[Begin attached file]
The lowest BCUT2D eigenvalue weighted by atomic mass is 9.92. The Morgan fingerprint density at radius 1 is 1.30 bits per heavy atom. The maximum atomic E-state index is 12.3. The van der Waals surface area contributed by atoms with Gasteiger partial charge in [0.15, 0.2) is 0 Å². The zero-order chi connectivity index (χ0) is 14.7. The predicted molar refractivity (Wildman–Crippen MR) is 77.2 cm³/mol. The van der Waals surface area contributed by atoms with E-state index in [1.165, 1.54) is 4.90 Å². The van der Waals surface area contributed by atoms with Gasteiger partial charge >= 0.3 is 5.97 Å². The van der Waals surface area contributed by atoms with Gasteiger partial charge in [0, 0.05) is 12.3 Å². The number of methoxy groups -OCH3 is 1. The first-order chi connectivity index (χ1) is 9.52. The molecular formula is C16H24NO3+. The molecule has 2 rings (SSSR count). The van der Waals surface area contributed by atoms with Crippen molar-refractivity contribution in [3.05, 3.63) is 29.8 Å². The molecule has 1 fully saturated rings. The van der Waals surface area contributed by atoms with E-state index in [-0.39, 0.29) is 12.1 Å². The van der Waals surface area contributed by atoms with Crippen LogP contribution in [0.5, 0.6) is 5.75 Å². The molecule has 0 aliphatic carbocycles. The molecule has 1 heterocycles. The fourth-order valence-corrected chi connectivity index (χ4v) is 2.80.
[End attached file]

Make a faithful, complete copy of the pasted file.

The lowest BCUT2D eigenvalue weighted by atomic mass is 9.92. The Morgan fingerprint density at radius 1 is 1.30 bits per heavy atom. The maximum atomic E-state index is 12.3. The van der Waals surface area contributed by atoms with Gasteiger partial charge in [0.15, 0.2) is 0 Å². The zero-order chi connectivity index (χ0) is 14.7. The predicted molar refractivity (Wildman–Crippen MR) is 77.2 cm³/mol. The van der Waals surface area contributed by atoms with E-state index in [1.165, 1.54) is 4.90 Å². The van der Waals surface area contributed by atoms with Gasteiger partial charge >= 0.3 is 5.97 Å². The van der Waals surface area contributed by atoms with Gasteiger partial charge in [0, 0.05) is 12.3 Å². The number of methoxy groups -OCH3 is 1. The first-order chi connectivity index (χ1) is 9.52. The molecular formula is C16H24NO3+. The molecule has 2 rings (SSSR count). The van der Waals surface area contributed by atoms with Crippen molar-refractivity contribution in [3.05, 3.63) is 29.8 Å². The molecule has 1 fully saturated rings. The van der Waals surface area contributed by atoms with E-state index in [-0.39, 0.29) is 12.1 Å². The van der Waals surface area contributed by atoms with Crippen LogP contribution in [0.5, 0.6) is 5.75 Å². The molecule has 0 aliphatic carbocycles. The molecule has 1 heterocycles. The fourth-order valence-corrected chi connectivity index (χ4v) is 2.80.